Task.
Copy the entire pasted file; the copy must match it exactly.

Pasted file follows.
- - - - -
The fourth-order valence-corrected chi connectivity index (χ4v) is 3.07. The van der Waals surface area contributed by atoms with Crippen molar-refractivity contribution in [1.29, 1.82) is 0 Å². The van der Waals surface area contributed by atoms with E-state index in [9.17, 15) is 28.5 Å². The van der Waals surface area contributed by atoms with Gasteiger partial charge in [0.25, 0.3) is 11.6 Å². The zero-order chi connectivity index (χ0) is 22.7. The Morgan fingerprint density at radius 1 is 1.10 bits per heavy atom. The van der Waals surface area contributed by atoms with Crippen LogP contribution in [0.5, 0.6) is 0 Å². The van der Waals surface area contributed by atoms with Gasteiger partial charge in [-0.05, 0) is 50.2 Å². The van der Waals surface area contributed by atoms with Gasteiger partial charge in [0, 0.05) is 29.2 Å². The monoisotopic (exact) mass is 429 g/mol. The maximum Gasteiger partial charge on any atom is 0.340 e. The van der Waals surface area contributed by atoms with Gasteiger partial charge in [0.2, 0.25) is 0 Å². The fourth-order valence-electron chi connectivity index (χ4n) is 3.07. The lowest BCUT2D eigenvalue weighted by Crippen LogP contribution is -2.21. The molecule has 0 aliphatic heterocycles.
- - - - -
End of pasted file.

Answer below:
The fourth-order valence-corrected chi connectivity index (χ4v) is 3.07. The van der Waals surface area contributed by atoms with Crippen molar-refractivity contribution in [1.29, 1.82) is 0 Å². The van der Waals surface area contributed by atoms with E-state index in [9.17, 15) is 28.5 Å². The van der Waals surface area contributed by atoms with Gasteiger partial charge in [0.25, 0.3) is 11.6 Å². The zero-order chi connectivity index (χ0) is 22.7. The Morgan fingerprint density at radius 1 is 1.10 bits per heavy atom. The van der Waals surface area contributed by atoms with Crippen LogP contribution in [0.5, 0.6) is 0 Å². The van der Waals surface area contributed by atoms with Gasteiger partial charge in [-0.05, 0) is 50.2 Å². The van der Waals surface area contributed by atoms with Gasteiger partial charge in [0, 0.05) is 29.2 Å². The monoisotopic (exact) mass is 429 g/mol. The maximum Gasteiger partial charge on any atom is 0.340 e. The van der Waals surface area contributed by atoms with Gasteiger partial charge in [0.2, 0.25) is 0 Å². The fourth-order valence-electron chi connectivity index (χ4n) is 3.07. The lowest BCUT2D eigenvalue weighted by Crippen LogP contribution is -2.21. The molecule has 0 aliphatic heterocycles.